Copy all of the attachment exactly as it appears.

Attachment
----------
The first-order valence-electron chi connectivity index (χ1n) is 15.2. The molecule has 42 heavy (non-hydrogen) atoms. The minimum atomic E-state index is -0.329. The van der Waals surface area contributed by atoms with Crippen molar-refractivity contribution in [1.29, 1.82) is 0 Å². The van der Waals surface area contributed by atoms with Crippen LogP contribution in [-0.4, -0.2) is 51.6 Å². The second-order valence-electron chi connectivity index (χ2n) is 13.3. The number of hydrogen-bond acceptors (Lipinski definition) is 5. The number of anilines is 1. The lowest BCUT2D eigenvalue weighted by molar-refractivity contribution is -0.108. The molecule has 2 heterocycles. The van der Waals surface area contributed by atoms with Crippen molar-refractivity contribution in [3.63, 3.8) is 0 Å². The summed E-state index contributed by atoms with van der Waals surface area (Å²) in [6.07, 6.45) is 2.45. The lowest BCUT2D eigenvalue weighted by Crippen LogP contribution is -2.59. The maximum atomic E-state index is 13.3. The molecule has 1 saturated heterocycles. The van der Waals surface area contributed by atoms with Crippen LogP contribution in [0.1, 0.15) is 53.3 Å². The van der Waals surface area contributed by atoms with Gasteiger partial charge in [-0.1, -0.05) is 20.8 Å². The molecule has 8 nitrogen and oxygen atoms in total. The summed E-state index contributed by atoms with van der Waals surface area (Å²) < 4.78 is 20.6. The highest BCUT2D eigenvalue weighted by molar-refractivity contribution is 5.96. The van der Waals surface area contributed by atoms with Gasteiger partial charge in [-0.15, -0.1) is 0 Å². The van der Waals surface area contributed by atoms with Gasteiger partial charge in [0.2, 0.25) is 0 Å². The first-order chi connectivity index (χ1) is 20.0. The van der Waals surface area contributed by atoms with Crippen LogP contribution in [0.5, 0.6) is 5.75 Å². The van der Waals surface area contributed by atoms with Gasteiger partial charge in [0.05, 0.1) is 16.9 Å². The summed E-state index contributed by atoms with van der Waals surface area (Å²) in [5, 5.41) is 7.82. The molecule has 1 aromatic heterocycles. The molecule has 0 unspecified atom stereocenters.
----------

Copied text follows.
The first-order valence-electron chi connectivity index (χ1n) is 15.2. The molecule has 42 heavy (non-hydrogen) atoms. The minimum atomic E-state index is -0.329. The van der Waals surface area contributed by atoms with Crippen molar-refractivity contribution in [1.29, 1.82) is 0 Å². The van der Waals surface area contributed by atoms with Crippen LogP contribution in [-0.4, -0.2) is 51.6 Å². The second-order valence-electron chi connectivity index (χ2n) is 13.3. The number of hydrogen-bond acceptors (Lipinski definition) is 5. The number of anilines is 1. The lowest BCUT2D eigenvalue weighted by molar-refractivity contribution is -0.108. The molecule has 2 heterocycles. The van der Waals surface area contributed by atoms with Crippen molar-refractivity contribution in [3.63, 3.8) is 0 Å². The summed E-state index contributed by atoms with van der Waals surface area (Å²) in [6.07, 6.45) is 2.45. The lowest BCUT2D eigenvalue weighted by Crippen LogP contribution is -2.59. The maximum atomic E-state index is 13.3. The molecule has 1 saturated heterocycles. The van der Waals surface area contributed by atoms with Crippen LogP contribution in [0.1, 0.15) is 53.3 Å². The van der Waals surface area contributed by atoms with Gasteiger partial charge in [-0.1, -0.05) is 20.8 Å². The molecule has 8 nitrogen and oxygen atoms in total. The summed E-state index contributed by atoms with van der Waals surface area (Å²) < 4.78 is 20.6. The highest BCUT2D eigenvalue weighted by molar-refractivity contribution is 5.96. The van der Waals surface area contributed by atoms with Gasteiger partial charge in [-0.15, -0.1) is 0 Å². The van der Waals surface area contributed by atoms with Gasteiger partial charge in [0.2, 0.25) is 0 Å². The first-order chi connectivity index (χ1) is 20.0. The van der Waals surface area contributed by atoms with Crippen LogP contribution in [0.5, 0.6) is 5.75 Å². The van der Waals surface area contributed by atoms with Gasteiger partial charge in [0.05, 0.1) is 16.9 Å². The summed E-state index contributed by atoms with van der Waals surface area (Å²) in [5, 5.41) is 7.82. The molecule has 1 aromatic heterocycles. The molecule has 0 unspecified atom stereocenters.